I had an idea when I was taking the above wiki walk. I was thinking why would someone want to eat out? Especially at a time when food security wasn’t as great as today. Why would there be someone willing to give someone else food? Answer: Profit, of course. There was obviously a need for food being served up for you without you having to find it or cook it yourselves, and this made sense if you were a traveler of some sort – say an adventurer, or a merchant. You’ve spent the whole day hoofing it, you didn’t have time to hunt for food. The most you’ve got is provisions, and those can go rotten, eaten by wild animals or other things. Once you’ve made it to civilisation, obviously you wanted some of the comforts of civilisation.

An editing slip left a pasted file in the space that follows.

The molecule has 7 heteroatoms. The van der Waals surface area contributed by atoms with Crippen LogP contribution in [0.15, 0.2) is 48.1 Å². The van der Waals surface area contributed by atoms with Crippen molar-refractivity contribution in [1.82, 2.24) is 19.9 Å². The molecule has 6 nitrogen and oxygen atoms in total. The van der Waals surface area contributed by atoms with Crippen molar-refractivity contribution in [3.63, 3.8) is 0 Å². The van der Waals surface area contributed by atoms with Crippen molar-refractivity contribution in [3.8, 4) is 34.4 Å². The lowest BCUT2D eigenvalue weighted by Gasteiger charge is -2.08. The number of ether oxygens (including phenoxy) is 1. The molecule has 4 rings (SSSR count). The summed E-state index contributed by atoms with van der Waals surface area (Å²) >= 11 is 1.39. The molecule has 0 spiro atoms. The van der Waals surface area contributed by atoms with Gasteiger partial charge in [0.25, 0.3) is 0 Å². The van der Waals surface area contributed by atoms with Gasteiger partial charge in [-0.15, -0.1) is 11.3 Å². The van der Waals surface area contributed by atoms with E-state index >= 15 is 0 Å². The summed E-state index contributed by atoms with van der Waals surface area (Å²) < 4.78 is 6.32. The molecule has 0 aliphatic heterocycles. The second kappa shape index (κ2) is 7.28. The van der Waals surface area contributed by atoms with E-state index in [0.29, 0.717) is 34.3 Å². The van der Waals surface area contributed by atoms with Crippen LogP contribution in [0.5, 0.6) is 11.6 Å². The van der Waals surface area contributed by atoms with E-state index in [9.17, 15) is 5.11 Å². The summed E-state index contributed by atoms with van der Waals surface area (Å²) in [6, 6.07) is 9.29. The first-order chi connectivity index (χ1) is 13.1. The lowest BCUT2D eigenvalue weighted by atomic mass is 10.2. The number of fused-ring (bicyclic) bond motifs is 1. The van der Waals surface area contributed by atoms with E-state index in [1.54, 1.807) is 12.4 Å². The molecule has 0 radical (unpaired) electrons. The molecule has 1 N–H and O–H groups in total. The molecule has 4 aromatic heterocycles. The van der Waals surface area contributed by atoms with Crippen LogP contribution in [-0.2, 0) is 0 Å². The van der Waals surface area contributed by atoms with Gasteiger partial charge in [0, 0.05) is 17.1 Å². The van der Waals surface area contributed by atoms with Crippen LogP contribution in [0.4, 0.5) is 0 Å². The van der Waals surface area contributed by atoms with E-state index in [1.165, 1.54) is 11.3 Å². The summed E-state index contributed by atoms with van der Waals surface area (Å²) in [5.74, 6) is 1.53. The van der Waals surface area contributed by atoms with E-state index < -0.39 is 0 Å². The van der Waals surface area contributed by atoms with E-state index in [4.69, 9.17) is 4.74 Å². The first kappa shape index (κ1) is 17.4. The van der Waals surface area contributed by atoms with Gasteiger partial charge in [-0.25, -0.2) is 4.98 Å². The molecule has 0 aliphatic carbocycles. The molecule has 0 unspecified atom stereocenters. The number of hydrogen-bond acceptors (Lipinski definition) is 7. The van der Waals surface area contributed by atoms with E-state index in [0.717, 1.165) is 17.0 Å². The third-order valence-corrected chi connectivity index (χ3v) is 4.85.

So I had it in my head that these taverns were, in fact, evolutions of the caravanserai, or places where merchant caravans took their rest after a long journey. Merchants were obviously loaded to the tits. They were tired, and hungry – and maybe more than a little bored. There’s a need, right there. And if they liked the town enough, they might always make it a point to stop there, thus driving trade – and more profit. That at the cost of a meal and a bed for the night (which would of course make your tavern an inn), and maybe someone to share the bed with? Everyone seems to win in this scenario.